I can’t help wondering who I’m writing this review for. After all, if you’re a die-hard Red Dwarf fan who already owns all eight series on DVD and lots more merchandising besides, you probably had Red Dwarf: The Bodysnatcher Collection on preorder for months before its release.
And if you’re not, all you need to know is it’s in no way a replacement for the ‘regular’ DVDs, and should not be purchased as an alternative way of getting Series I-III. And that’s all you need to know.
But, er, for the handful of readers who are still reading, here goes…
Red Dwarf: The Bodysnatcher Collection is a superb product. ‘For die-hard fans and collectors only’ is usually a euphemism for, ‘this product is a rip-off thrown together to fleece the fanatics who must have everything’, but thankfully, that’s definitely not the case here. This four-disc collection has been put together with real care and attention, resulting in a great package at an acceptable price. Even so, it’s still for die-hard fans and collectors only…
At the heart of Bodysnatchers are the remastered versions of Red Dwarf series I-III. Back in the mid-90s, attempts were made to bring Red Dwarf up to date to make them more marketable to foreign broadcasters. To this end, the cheesy model starships were replaced by CGI versions, post-production effects were added, the original picture was resized to offer a 14:9 widescreen aspect ratio and Holly’s close-up scenes were refilmed, with additional jokes thrown in.
Some scenes were trimmed too, such as hologramatic crew member George McIntyre’s speech in ‘The End’ and the discussions about the black and white cards in ‘Balance of Power’. The revised versions of all 18 shows are on offer here.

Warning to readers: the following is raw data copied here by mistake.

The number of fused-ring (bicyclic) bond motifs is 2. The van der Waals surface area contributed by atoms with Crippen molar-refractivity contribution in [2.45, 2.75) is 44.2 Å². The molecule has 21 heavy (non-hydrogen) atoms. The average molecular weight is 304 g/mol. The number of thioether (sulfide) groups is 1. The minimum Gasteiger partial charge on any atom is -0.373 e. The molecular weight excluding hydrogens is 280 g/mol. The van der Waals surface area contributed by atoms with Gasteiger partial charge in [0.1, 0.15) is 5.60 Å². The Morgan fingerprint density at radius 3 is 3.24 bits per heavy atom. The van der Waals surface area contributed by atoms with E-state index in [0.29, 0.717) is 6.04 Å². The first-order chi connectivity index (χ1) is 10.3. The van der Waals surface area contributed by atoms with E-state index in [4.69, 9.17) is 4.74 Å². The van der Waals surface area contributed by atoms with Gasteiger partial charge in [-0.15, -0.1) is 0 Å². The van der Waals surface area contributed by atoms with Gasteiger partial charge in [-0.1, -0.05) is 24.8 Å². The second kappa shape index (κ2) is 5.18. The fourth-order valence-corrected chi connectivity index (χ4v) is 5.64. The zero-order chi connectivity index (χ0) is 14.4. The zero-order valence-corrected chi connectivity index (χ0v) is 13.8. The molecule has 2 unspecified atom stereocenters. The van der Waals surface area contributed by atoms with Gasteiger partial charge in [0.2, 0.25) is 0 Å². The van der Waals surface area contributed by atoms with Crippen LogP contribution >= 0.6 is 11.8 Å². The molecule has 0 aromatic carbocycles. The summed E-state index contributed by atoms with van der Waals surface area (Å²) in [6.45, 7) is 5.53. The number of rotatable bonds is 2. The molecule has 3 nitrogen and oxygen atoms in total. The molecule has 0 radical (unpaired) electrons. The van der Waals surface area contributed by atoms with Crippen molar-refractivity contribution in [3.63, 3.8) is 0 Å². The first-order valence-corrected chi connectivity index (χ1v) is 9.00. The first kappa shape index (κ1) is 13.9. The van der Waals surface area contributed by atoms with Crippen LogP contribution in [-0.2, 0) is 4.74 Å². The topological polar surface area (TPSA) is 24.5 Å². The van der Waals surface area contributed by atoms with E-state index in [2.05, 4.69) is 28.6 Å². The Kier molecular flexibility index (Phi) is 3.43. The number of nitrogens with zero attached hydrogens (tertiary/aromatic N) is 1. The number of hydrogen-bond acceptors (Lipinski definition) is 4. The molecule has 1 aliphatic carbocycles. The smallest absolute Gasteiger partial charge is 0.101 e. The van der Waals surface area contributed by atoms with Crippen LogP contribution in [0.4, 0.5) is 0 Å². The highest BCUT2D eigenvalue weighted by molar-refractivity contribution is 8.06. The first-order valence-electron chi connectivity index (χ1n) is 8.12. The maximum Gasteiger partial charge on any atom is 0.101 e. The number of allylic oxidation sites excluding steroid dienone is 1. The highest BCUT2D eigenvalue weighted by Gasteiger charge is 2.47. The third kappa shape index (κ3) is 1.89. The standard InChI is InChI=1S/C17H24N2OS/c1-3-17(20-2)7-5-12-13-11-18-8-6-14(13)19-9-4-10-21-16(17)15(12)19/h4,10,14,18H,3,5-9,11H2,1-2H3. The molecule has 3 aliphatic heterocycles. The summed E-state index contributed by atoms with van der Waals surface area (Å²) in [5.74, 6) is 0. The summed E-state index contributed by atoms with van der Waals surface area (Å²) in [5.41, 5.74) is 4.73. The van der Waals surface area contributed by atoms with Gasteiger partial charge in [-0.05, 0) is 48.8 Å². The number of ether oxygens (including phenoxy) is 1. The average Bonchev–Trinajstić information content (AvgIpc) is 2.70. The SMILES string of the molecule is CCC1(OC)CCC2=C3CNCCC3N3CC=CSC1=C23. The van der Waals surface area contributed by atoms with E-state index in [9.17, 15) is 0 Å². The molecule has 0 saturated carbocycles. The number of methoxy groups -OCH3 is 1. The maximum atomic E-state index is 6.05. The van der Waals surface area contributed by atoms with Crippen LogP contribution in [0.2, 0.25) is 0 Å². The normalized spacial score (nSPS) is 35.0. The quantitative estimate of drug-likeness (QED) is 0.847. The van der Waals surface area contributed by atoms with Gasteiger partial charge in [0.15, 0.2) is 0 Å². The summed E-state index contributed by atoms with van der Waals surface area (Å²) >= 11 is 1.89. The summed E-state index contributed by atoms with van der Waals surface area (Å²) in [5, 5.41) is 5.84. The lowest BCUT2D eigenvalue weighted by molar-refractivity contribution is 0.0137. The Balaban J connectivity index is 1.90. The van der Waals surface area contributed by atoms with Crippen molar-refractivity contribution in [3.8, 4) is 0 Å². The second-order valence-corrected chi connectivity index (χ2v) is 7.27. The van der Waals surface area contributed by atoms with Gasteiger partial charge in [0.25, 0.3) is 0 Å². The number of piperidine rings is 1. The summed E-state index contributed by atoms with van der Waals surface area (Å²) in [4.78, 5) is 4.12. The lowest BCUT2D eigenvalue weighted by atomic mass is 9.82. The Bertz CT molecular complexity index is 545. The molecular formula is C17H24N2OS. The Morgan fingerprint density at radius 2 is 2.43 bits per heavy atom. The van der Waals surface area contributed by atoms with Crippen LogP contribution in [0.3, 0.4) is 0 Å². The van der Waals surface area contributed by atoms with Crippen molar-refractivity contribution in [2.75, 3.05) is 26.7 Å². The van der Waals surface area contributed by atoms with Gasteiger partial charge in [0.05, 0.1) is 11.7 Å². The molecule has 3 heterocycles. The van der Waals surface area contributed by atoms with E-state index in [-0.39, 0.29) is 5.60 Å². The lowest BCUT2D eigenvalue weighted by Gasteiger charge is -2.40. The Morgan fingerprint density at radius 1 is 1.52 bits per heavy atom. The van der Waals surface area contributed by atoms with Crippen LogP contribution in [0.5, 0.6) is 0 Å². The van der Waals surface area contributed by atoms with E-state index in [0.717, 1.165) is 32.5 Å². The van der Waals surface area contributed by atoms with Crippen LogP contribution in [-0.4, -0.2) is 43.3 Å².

The remastered shows are not a replacement for the originals. Fans who grew up with Red Dwarf will likely feel the move to CGI is a backward step, with the low-tech, low-budget model shots better fitting the feel of the show. Many of the other edits are a step in the right direction, improving the overall pacing. Even so, the remastered programmes are not (and to be fair, were never meant to be) a replacement for the original releases, which are still the ‘true’ versions of the show. Even so, what they’ve done with them here is very interesting for die-hard Dwarfers.
Also very interesting is the eponymous missing episode, ‘Bodysnatcher’, which would’ve been part of the first series had it been filmed. As the scripts progressed and the show took shape it became clear to writers Rob Grant and Doug Naylor that a lot of work would need to be done to bring it into the overall canon, so it was abandoned in a still-unfinished form and replaced by ‘Me2’, with several of its gags and concepts recycled in other shows. Grant and Naylor finished the script for this collection, 20 years after it was originally started and 14 years since they last collaborated on a project. It’s offered here in storyboard form, read by Chris Barrie. A great piece of Red Dwarf history, and a fascinating insight into the early stages of its production.
The other extras are equally well planned and executed, with commentaries from Grant and Naylor, documentaries fleshing out the history of the show, deleted scenes, raw FX footage and more. All great stuff, and a real treat for the serious Red Dwarf enthusiast.
Naturally, if you’re not a die-hard fan of the show, and the thought of sitting through a making-of documentary or creators’ interview makes you reach for the remote, The Bodysnatcher Collection isn’t for you – stick with Just the Shows. But for the hardcores, it’s great. The care and integrity that’s gone into putting it together has paid real dividends, and the result is a masterpiece for the collector. Definitely not for everybody, though.